Top 5 Pill Dispensers for Dementia: Never Miss Doses Again

Certified Senior Advisor (CSA)®
Assistive Technology Professional
Updated:

Missing or forgetting medications is a serious complication of dementia or Alzheimer's Disease. But, using automatic pill dispensers and helpful reminder systems can reduce the worry. Here are the best pill dispensers for dementia patients.

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Income Disclosure: Product recommendations are based on my personal experience working with seniors. I may earn a commission on items purchased from affiliate links in this guide. Learn More.

Are you suffering from dementia or know somebody who does? People who have seen firsthand what it’s like for dementia patients to miss doses understand the importance of medication management. It isn’t rare for elderly patients to forget to take a dose or two, and it isn’t fair to put the blame on them.

A medication management system can bring peace of mind and even prove to be a life-saver. Some patients who miss doses attempt to compensate by taking more prescription medication than they should, which can lead to catastrophic results.

Thankfully, automatic pill dispensers have become more commonplace, equipped with new technology to send multiple reminders a day, prevent overdosing, and help caregivers monitor their patients.

In this review, I’ll offer our top picks for pill dispensers for dementia. Plenty of options are available on the market, but I want to help you save time by creating a shortlist of products designed to meet different purposes

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What to Look for in Pill Dispensers for Dementia?

First of all, it’s critical to identify the essential factors that separate reliable pill dispensers from those that fall short of expectations.

Many patients and caregivers only look at the price of these medication adherence and management solutions, but you should learn how to look beyond the upfront cost and consider other things that will ultimately influence the day-to-day life of the dementia patient.

Ease of use

Pill dispensers should be easy to use since they’re meant to make life easier for people with dementia. Figure out how easy it is to load the pills inside the dispenser.

For patients who have poor vision, it’s recommended to choose something that comes with a large display and clearly labeled buttons. The way in which the pills are dispensed should also be taken into account. Does the user need to open a lid, press a button, or flip the whole thing upside down?

Capacity

The number of pills that the dispenser can hold is a deciding factor. In most cases, pill dispensers can hold medications that last for a full week.

Of course, this varies based on how many pills the patient needs to take in a day. If large tablets are included in the patient’s daily dose, check whether they can fit inside the storage compartments.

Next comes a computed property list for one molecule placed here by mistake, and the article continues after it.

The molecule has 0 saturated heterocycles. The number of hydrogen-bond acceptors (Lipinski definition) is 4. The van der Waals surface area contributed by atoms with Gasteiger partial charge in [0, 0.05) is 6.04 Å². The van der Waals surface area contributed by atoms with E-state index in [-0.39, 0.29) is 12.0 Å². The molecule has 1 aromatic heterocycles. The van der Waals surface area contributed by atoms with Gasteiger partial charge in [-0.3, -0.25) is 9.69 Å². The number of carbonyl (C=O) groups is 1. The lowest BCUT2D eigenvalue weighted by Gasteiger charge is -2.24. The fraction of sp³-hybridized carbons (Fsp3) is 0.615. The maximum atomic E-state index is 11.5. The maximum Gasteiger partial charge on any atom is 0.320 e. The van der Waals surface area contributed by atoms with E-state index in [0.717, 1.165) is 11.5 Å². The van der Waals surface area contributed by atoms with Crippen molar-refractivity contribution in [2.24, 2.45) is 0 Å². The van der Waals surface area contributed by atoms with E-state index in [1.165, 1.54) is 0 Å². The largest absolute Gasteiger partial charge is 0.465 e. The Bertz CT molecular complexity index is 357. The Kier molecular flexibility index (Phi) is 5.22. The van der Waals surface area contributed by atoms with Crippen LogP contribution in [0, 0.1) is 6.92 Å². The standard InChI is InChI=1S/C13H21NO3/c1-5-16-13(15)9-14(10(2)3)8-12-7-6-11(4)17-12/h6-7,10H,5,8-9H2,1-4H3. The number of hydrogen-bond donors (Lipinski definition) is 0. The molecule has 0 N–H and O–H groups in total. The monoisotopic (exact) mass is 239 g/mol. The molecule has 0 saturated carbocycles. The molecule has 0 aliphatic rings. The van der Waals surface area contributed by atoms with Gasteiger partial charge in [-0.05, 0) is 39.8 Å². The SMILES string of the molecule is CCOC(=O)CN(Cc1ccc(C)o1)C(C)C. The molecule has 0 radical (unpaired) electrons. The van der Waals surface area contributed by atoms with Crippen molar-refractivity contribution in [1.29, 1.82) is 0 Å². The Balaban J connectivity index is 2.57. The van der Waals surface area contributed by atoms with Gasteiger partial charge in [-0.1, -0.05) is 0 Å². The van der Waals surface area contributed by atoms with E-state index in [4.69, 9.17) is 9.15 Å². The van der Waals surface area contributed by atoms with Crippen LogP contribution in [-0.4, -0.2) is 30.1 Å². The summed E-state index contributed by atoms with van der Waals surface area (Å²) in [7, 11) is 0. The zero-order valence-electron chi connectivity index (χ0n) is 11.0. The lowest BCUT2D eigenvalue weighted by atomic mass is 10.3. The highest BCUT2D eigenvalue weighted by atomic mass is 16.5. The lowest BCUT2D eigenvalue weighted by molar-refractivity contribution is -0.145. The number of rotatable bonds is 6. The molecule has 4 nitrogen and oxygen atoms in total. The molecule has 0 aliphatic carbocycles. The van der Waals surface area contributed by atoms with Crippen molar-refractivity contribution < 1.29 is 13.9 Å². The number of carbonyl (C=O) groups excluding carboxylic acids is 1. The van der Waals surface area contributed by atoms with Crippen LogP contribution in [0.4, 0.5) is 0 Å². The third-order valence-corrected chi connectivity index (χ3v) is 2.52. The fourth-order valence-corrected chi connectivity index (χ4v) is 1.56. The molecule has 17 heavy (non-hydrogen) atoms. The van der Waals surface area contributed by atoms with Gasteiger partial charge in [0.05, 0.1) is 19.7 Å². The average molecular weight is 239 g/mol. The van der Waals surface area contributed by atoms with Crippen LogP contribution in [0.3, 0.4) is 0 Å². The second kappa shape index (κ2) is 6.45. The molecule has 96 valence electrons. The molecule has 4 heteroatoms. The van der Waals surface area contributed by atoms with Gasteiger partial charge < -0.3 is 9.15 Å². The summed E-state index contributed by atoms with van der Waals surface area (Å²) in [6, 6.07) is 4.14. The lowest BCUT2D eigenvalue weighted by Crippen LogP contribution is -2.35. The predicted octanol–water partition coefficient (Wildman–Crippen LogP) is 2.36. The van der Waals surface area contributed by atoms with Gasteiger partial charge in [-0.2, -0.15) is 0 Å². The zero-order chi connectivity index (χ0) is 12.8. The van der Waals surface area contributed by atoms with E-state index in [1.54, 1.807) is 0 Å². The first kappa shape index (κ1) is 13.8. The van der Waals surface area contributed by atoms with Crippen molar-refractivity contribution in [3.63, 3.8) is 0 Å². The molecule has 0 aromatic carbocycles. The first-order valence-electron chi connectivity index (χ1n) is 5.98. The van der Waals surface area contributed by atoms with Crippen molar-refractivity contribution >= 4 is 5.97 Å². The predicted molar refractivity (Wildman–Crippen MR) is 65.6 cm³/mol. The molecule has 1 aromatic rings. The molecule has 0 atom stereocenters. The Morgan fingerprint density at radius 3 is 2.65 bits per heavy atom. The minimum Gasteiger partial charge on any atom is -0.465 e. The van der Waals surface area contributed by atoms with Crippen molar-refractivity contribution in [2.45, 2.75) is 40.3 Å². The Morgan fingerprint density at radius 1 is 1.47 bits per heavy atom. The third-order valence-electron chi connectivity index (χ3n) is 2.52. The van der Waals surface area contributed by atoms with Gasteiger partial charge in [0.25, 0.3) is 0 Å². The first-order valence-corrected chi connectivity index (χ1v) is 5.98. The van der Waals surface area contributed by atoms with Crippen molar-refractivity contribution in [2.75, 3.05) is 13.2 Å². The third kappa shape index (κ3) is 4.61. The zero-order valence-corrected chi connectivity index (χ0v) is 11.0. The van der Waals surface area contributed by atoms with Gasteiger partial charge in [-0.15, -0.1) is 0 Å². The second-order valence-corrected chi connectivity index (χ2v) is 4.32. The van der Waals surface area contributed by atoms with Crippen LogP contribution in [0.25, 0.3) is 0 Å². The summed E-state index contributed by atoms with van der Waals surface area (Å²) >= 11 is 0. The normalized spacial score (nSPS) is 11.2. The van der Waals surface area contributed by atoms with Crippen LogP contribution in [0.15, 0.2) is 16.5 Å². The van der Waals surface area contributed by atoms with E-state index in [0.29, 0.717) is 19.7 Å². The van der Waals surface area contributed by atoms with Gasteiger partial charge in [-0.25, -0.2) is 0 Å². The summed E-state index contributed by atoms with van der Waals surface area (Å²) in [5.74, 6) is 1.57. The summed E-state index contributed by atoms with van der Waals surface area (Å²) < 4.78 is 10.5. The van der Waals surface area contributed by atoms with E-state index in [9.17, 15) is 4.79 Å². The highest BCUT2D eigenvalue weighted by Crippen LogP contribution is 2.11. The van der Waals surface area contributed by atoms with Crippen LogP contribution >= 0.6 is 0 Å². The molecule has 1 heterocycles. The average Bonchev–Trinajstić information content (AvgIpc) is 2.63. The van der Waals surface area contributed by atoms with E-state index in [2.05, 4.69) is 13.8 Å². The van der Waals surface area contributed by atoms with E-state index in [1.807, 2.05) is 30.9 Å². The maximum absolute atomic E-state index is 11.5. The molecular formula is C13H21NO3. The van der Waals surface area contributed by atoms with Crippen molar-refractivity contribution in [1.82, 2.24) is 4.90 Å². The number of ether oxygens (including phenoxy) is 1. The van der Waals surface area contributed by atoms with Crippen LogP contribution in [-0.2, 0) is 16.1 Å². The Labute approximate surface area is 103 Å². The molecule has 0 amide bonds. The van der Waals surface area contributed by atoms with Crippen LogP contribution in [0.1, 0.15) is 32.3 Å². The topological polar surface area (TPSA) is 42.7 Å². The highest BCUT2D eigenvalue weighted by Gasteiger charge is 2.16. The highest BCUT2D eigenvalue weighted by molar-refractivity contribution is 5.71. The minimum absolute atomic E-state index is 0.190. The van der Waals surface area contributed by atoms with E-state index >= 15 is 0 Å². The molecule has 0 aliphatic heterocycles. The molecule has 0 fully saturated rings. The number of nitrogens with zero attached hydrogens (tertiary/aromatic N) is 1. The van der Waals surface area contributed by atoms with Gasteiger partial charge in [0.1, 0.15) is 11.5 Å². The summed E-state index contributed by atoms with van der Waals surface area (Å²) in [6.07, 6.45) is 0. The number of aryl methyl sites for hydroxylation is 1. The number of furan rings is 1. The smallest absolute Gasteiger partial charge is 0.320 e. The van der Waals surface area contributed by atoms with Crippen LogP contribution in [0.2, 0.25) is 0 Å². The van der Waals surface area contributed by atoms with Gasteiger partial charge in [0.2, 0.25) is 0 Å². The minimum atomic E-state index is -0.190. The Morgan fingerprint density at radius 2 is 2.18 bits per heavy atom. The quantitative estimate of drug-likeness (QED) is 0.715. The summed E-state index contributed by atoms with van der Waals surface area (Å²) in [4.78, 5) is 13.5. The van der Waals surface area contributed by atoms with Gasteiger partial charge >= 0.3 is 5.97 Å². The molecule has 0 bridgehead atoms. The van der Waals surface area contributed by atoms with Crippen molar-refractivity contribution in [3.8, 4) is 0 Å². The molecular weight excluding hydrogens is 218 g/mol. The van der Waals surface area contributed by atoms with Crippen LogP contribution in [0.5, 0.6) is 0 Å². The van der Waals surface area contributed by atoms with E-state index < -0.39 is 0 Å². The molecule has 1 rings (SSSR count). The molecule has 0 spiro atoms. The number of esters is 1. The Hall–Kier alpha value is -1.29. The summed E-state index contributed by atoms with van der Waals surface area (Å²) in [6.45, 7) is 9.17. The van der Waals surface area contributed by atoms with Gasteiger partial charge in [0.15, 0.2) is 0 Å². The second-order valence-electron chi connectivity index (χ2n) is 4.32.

Alarms

Pill dispensers with alarms or a flashing light have proven to be a huge hit since its inception. Back in the day, they would only sound an alarm to notify patients that it was time to take their medicine.

Today, however, a more advanced medication management system comes with alarms that not only give off sound, but also provide visual cues like flashing lights. Some even allow you to record a familiar voice, which could help in encouraging patients to follow the proper time to take their medicine.

Don’t forget to check the volume level of the alarm and how it can be turned off.

Locks and Connectivity

These serve as the primary security features of pill-dispensing tools. It’s recommended to go for dispensers that can be locked to prevent a patient from taking more pills at once or at the wrong pills at the wrong time.

It’s also wise to invest in a dispenser that can be connected to external devices to inform caregivers about when to check on the patient.

I have a more detailed buying guide later in this article if you’d like more details.

Top 5 Pill Dispensers for Dementia

Now that you more about the important features of pill dispensers, here are my top 5 recommended models for seniors with dementia:

1. Hero Automatic Pill Dispenser

hero health pill dispenser
Image: Hero Health

Pros:

  • The dispenser can carry up to 90 days of medicine.
  • Can manage scheduling for up to 10 different daily doses and medications.
  • Has both visible and audible alarms.
  • This dispenser can automatically order medicine if it is running low.
  • Pay with HSA or FSA money (and possibly insurance, based on your plan).

Cons:

  • No back-up battery power.
  • Can’t handle gummies, liquids, or halved/quartered pills (but it could remind you about these).
  • The setup might require assistance based on the tech-savviness of the user.

When you see this device, you might not immediately realize that it’s a medication dispenser. Its contemporary design makes it more like an elegant coffee machine.

But make no mistake; this pill dispenser is more than just good looks. It’s a locked and timed pill dispenser that boasts of powerful features both for patients and caregivers.

Upon setting up the device for the first time, you need to connect to the Internet, create an account at Hero Health, and set your medication schedule. You can also add caregivers to alert them of your dose activity.

It might look complicated to use the machine, but refilling is actually a breeze. This pill organizer can accommodate up to 10 different pills. Simply put each pill type into a separate container and then follow the on-screen instructions when placing the containers inside the device.

The device makes a beep sound and a button with a flashing light to tell you it’s time to take your medications.

Just push the button and Hero gives you all of the pills you need at the appropriate dose. If the cup remains on the tray for more than 15 minutes, both the user and the caregivers will receive a text message.

Because it has so many helpful features that work automatically, the Hero Pill Dispenser, is hands down, the best automatic pill dispenser for most people with dementia.


2. MedReady 1700 Medication Pill Dispenser

medready 1700 pill dispenser
Image: Alzstore